The Rhythm of the Cough (Pedcast)

32 years of practice, 4 years of residency and fellowship…I know the rhythm of a cough. Respiratory illness (that is a fancy word for cough), runny nose, sore-throat-type-illness, it usually follows a predictable pattern. And it does this for a reason that we are about to discuss. So, put on those listening ears and learn the Why and How of a respiratory illness in your children.

News Flash! The germ theory is past the theory stage…it is fact. Almost all childhood illness is caused by viruses, those sub microscopic little pieces of genetic material wrapped up in a little box called a capsule that have proven to be so incredibly effective at using us as their hosts. Remember the swine flu a few years ago? Despite our best efforts, that newly discovered virus made its way to every continent within two weeks of emergence, to a large degree because of children. Kids are virus magnets because their hands seem to be everywhere and are almost always dirty and in their mouths or noses. Those little hyperactive, never-sit-still machines you call your children seem to touch everything in just milliseconds, infecting every surface they get near with their spit and nasal secretions. Two days later, the victims of these germs begin to realize they are sick. If the germ is put in the nose, runny nose will most likely be first symptom. If it goes in the throat, that awful sore throat will kick things off. And don’t forget about the eyes…they are part of the respiratory tract as well. Your child might herald a full blown viral illness with a red, watery eye. So much fun.

Now here is what I want you to learn and remember today about respiratory illness in children: it follows a predictable pattern of localization such as upper, middle, and lower infections. We’ve talked about that before (, but also the pattern of how your child felt and how his or her symptoms progressed. Think about one of the many respiratory illnesses your children have undoubtedly had in their lives. It probably went something like this:

Day 1- Your child began to feel poorly and had fairly localized symptoms such as a stuffy/runny nose or a sore throat. Fever may have started because the virus was rapidly replicating and growing in numbers. Your child’s body didn’t like that.

Day 2- Your child probably felt worse and had even more symptoms: more sore throat, more cough, more stuffy/runny nose and maybe even more fever. Remember, these are infections of the surface cells of their nose, throat, and bronchioles. The virus is literally creeping its way down and up your child’s respiratory system infecting these surface cells.

Day 3- Most likely, your child’s symptoms had now maxed out and they now had lots of cough, runny nose, and maybe you even lost some of their voice…but by some miracle, your child was starting to actually FEEL better but sound worse.Why, you ask? Because the quantity of virus was going down since they have run out of surface cells to grow in. Remember, viruses grow inside cells, and this virus was running out of new cells to infect in its host, your child’s respiratory tract. In addition, your little one’s immune system had turned on and was fighting back, neutralizing the viruses ability to spread. Thank goodness. This virus has done its damage and probably moved onto another person’s nose and throat.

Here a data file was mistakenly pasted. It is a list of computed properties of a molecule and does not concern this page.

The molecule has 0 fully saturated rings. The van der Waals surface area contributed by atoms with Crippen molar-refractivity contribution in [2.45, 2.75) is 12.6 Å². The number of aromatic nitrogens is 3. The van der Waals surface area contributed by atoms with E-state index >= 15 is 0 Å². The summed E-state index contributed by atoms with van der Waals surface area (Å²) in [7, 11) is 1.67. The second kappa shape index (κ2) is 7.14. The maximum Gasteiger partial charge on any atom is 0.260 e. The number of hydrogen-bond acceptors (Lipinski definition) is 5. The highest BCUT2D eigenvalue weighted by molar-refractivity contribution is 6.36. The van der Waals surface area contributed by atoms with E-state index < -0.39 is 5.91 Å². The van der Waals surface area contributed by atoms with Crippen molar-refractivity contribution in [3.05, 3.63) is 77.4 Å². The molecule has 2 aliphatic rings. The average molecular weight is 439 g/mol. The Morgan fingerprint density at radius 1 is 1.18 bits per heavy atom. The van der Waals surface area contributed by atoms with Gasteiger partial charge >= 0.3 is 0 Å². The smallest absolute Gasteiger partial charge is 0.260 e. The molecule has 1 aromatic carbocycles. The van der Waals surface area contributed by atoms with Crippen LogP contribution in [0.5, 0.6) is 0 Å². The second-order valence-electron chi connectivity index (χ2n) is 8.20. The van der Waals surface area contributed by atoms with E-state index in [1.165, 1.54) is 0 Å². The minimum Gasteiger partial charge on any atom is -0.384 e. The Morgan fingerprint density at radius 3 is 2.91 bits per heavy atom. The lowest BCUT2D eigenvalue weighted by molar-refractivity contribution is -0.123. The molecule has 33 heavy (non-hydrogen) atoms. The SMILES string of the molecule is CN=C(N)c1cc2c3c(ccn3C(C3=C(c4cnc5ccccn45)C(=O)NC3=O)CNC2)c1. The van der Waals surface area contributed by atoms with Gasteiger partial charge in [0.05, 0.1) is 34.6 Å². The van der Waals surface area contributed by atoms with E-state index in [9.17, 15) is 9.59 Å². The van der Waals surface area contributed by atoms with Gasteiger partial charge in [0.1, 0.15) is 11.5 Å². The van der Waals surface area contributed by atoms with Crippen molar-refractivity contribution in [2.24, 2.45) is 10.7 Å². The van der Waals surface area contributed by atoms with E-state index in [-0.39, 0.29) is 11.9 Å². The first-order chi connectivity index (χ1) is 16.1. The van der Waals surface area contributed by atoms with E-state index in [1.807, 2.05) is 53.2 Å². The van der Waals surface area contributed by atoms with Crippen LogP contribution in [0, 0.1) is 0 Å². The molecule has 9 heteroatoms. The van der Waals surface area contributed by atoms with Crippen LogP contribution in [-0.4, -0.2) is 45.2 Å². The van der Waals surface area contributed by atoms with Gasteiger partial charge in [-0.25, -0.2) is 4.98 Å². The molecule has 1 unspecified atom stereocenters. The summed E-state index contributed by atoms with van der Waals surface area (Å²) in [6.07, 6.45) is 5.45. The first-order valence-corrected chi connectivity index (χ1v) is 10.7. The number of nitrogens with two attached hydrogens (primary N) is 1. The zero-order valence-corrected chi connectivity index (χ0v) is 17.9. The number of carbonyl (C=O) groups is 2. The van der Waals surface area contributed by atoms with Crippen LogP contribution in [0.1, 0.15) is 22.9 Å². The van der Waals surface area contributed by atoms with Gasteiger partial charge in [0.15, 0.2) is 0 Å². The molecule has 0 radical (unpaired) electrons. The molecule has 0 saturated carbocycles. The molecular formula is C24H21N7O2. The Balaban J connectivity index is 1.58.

So, this is what I call the rhythm of a cough. Learn this pattern and see if your kids (and yourself) don’t follow it in their next respiratory viral infection.  If they don’t start feeling better by the end of day three, or at any point you get worried, GET THEM SEEN by their pediatrician. One word of caution as you try to implement this way of watching illness. This is a mistake I see parents make all the time: getting sick on Tuesday night and still getting worse on Thursday morning doesn’t count as 3 days. That’s only 36 hours, not 72 hours. Let me repeat this important point: if it has really been 72 hours and your child is not FEELING better, take them to get checked by all means or if, at anytime you feel they are very sick, take them to the pediatrician.  That is what they are there for. I’m sure they will help.  So now you hopefully know a little more about the rhythm of a cough. When I see sick children in the office, I am thinking, “Where in the rhythm of the cough are they?” If the child doesn’t follow this predictable pattern, my radar is up on high alert trying to detect complications like pneumonia or other invasive diseases.  DocSmo pearl: For most children, a tincture of time takes care of even the meanest virus, because your child’s immune system is a germ-killing machine, tuned and sharpened by lots of practice.

I hope this pedcast added to your knowledge with portable practical pediatrics. For more podcasts out of the DocSmo mold, explore my website. You will find literally hundreds of pedcasts and articles to explore. As always, your comments are welcome at my blog, This is Dr. Paul Smolen, hoping that  knowing a little more about your child’s cough will have its pay off.  Until next time.